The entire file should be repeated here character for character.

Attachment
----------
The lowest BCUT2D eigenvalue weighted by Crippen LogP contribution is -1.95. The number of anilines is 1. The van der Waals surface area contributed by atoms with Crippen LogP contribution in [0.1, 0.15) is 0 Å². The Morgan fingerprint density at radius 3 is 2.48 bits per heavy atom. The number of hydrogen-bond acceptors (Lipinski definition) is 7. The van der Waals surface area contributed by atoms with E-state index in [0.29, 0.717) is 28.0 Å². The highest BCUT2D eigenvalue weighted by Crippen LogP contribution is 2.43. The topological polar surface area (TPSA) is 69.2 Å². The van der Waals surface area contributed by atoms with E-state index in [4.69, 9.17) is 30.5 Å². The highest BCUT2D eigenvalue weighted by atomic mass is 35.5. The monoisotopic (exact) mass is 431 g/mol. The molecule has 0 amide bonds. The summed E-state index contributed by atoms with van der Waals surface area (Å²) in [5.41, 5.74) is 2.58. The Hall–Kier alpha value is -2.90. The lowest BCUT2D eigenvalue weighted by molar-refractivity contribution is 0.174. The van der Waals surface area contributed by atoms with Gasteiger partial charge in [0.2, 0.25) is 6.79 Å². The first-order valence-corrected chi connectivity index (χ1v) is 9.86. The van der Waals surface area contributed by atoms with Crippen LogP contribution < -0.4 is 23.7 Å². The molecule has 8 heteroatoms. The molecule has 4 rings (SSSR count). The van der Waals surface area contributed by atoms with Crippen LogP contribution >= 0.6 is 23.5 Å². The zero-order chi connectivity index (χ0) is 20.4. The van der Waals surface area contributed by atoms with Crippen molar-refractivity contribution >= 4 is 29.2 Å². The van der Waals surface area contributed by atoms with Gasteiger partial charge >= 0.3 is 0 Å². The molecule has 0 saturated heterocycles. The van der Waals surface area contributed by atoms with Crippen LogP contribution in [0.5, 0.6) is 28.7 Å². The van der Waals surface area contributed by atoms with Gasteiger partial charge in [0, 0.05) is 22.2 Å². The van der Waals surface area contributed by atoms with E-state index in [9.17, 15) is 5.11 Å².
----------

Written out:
The lowest BCUT2D eigenvalue weighted by Crippen LogP contribution is -1.95. The number of anilines is 1. The van der Waals surface area contributed by atoms with Crippen LogP contribution in [0.1, 0.15) is 0 Å². The Morgan fingerprint density at radius 3 is 2.48 bits per heavy atom. The number of hydrogen-bond acceptors (Lipinski definition) is 7. The van der Waals surface area contributed by atoms with E-state index in [0.29, 0.717) is 28.0 Å². The highest BCUT2D eigenvalue weighted by Crippen LogP contribution is 2.43. The topological polar surface area (TPSA) is 69.2 Å². The van der Waals surface area contributed by atoms with E-state index in [4.69, 9.17) is 30.5 Å². The highest BCUT2D eigenvalue weighted by atomic mass is 35.5. The monoisotopic (exact) mass is 431 g/mol. The molecule has 0 amide bonds. The summed E-state index contributed by atoms with van der Waals surface area (Å²) in [5.41, 5.74) is 2.58. The Hall–Kier alpha value is -2.90. The lowest BCUT2D eigenvalue weighted by molar-refractivity contribution is 0.174. The van der Waals surface area contributed by atoms with Gasteiger partial charge in [0.2, 0.25) is 6.79 Å². The first-order valence-corrected chi connectivity index (χ1v) is 9.86. The van der Waals surface area contributed by atoms with Crippen LogP contribution < -0.4 is 23.7 Å². The molecule has 8 heteroatoms. The molecule has 4 rings (SSSR count). The van der Waals surface area contributed by atoms with Crippen LogP contribution >= 0.6 is 23.5 Å². The zero-order chi connectivity index (χ0) is 20.4. The van der Waals surface area contributed by atoms with Crippen molar-refractivity contribution >= 4 is 29.2 Å². The van der Waals surface area contributed by atoms with Gasteiger partial charge >= 0.3 is 0 Å². The molecule has 0 saturated heterocycles. The van der Waals surface area contributed by atoms with Crippen LogP contribution in [0.5, 0.6) is 28.7 Å². The van der Waals surface area contributed by atoms with Gasteiger partial charge in [0, 0.05) is 22.2 Å². The van der Waals surface area contributed by atoms with E-state index in [9.17, 15) is 5.11 Å².